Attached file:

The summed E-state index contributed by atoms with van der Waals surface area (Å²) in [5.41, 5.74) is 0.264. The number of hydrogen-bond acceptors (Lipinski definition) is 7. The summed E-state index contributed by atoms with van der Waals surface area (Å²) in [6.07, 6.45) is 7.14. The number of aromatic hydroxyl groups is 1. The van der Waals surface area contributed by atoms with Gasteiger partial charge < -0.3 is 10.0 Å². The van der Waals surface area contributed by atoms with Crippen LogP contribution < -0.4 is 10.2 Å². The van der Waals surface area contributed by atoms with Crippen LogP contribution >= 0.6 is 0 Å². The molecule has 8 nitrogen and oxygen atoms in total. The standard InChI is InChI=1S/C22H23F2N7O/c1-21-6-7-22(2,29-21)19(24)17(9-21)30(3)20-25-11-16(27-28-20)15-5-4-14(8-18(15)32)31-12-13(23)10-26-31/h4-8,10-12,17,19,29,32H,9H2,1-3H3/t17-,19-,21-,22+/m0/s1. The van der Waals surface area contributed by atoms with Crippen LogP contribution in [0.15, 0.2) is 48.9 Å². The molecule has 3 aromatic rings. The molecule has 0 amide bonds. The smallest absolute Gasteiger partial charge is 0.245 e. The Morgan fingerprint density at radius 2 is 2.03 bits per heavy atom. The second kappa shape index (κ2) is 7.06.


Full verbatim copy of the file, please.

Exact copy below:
The summed E-state index contributed by atoms with van der Waals surface area (Å²) in [5.41, 5.74) is 0.264. The number of hydrogen-bond acceptors (Lipinski definition) is 7. The summed E-state index contributed by atoms with van der Waals surface area (Å²) in [6.07, 6.45) is 7.14. The number of aromatic hydroxyl groups is 1. The van der Waals surface area contributed by atoms with Gasteiger partial charge < -0.3 is 10.0 Å². The van der Waals surface area contributed by atoms with Crippen LogP contribution < -0.4 is 10.2 Å². The van der Waals surface area contributed by atoms with Crippen LogP contribution >= 0.6 is 0 Å². The molecule has 8 nitrogen and oxygen atoms in total. The standard InChI is InChI=1S/C22H23F2N7O/c1-21-6-7-22(2,29-21)19(24)17(9-21)30(3)20-25-11-16(27-28-20)15-5-4-14(8-18(15)32)31-12-13(23)10-26-31/h4-8,10-12,17,19,29,32H,9H2,1-3H3/t17-,19-,21-,22+/m0/s1. The van der Waals surface area contributed by atoms with Crippen LogP contribution in [0.15, 0.2) is 48.9 Å². The molecule has 3 aromatic rings. The molecule has 0 amide bonds. The smallest absolute Gasteiger partial charge is 0.245 e. The Morgan fingerprint density at radius 2 is 2.03 bits per heavy atom. The second kappa shape index (κ2) is 7.06.